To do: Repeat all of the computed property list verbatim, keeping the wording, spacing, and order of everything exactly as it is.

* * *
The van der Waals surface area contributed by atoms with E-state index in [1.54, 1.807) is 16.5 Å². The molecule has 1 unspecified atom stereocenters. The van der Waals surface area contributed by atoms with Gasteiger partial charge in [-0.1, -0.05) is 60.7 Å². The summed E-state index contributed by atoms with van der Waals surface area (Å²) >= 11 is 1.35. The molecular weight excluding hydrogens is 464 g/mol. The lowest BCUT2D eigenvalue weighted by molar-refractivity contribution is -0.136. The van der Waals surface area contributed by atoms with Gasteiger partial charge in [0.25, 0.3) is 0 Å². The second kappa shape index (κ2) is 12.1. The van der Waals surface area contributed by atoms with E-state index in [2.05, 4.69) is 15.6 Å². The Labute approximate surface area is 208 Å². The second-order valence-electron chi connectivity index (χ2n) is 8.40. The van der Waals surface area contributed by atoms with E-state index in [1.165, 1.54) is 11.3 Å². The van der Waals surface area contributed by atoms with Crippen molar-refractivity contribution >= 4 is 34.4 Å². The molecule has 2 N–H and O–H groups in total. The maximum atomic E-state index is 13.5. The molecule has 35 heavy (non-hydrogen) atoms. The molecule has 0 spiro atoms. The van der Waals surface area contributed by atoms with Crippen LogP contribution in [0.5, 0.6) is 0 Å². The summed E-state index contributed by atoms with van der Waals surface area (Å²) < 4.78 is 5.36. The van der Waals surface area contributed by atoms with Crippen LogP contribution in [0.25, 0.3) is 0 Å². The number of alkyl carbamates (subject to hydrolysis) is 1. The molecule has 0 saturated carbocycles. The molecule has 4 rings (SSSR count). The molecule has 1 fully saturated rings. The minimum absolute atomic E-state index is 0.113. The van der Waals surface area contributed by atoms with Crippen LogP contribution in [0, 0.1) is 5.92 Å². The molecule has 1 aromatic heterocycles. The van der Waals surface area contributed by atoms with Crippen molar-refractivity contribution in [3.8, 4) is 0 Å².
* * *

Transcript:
The van der Waals surface area contributed by atoms with E-state index in [1.54, 1.807) is 16.5 Å². The molecule has 1 unspecified atom stereocenters. The van der Waals surface area contributed by atoms with Gasteiger partial charge in [-0.1, -0.05) is 60.7 Å². The summed E-state index contributed by atoms with van der Waals surface area (Å²) >= 11 is 1.35. The molecular weight excluding hydrogens is 464 g/mol. The lowest BCUT2D eigenvalue weighted by molar-refractivity contribution is -0.136. The van der Waals surface area contributed by atoms with Gasteiger partial charge in [0.25, 0.3) is 0 Å². The second kappa shape index (κ2) is 12.1. The van der Waals surface area contributed by atoms with E-state index in [2.05, 4.69) is 15.6 Å². The Labute approximate surface area is 208 Å². The second-order valence-electron chi connectivity index (χ2n) is 8.40. The van der Waals surface area contributed by atoms with E-state index in [1.165, 1.54) is 11.3 Å². The van der Waals surface area contributed by atoms with Crippen molar-refractivity contribution >= 4 is 34.4 Å². The molecule has 2 N–H and O–H groups in total. The maximum atomic E-state index is 13.5. The molecule has 35 heavy (non-hydrogen) atoms. The molecule has 0 spiro atoms. The van der Waals surface area contributed by atoms with Crippen LogP contribution in [0.5, 0.6) is 0 Å². The summed E-state index contributed by atoms with van der Waals surface area (Å²) < 4.78 is 5.36. The van der Waals surface area contributed by atoms with Crippen LogP contribution in [0.25, 0.3) is 0 Å². The number of alkyl carbamates (subject to hydrolysis) is 1. The molecule has 0 saturated carbocycles. The molecule has 4 rings (SSSR count). The molecule has 1 fully saturated rings. The minimum absolute atomic E-state index is 0.113. The van der Waals surface area contributed by atoms with Crippen LogP contribution in [0, 0.1) is 5.92 Å². The molecule has 1 aromatic heterocycles. The van der Waals surface area contributed by atoms with Crippen molar-refractivity contribution in [3.8, 4) is 0 Å².